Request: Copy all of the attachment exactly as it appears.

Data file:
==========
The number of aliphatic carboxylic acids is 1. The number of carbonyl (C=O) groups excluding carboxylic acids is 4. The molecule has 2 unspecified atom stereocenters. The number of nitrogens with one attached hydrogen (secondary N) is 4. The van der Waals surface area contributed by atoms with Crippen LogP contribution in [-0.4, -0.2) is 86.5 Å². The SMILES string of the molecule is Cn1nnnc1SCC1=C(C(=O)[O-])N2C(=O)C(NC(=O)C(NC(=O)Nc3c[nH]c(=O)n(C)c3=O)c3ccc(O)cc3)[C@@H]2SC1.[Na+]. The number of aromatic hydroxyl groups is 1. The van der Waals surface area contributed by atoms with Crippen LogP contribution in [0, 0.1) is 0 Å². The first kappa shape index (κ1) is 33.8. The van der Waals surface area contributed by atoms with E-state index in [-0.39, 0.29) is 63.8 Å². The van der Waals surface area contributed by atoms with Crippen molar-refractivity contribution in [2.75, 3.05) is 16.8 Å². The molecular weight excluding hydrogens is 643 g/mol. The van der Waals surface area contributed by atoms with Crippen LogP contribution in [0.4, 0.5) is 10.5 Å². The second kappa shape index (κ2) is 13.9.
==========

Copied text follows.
The number of aliphatic carboxylic acids is 1. The number of carbonyl (C=O) groups excluding carboxylic acids is 4. The molecule has 2 unspecified atom stereocenters. The number of nitrogens with one attached hydrogen (secondary N) is 4. The van der Waals surface area contributed by atoms with Crippen LogP contribution in [-0.4, -0.2) is 86.5 Å². The SMILES string of the molecule is Cn1nnnc1SCC1=C(C(=O)[O-])N2C(=O)C(NC(=O)C(NC(=O)Nc3c[nH]c(=O)n(C)c3=O)c3ccc(O)cc3)[C@@H]2SC1.[Na+]. The number of aromatic hydroxyl groups is 1. The van der Waals surface area contributed by atoms with Crippen LogP contribution in [0, 0.1) is 0 Å². The first kappa shape index (κ1) is 33.8. The van der Waals surface area contributed by atoms with E-state index in [-0.39, 0.29) is 63.8 Å². The van der Waals surface area contributed by atoms with Crippen molar-refractivity contribution in [2.75, 3.05) is 16.8 Å². The molecular weight excluding hydrogens is 643 g/mol. The van der Waals surface area contributed by atoms with Crippen LogP contribution in [0.4, 0.5) is 10.5 Å². The second kappa shape index (κ2) is 13.9.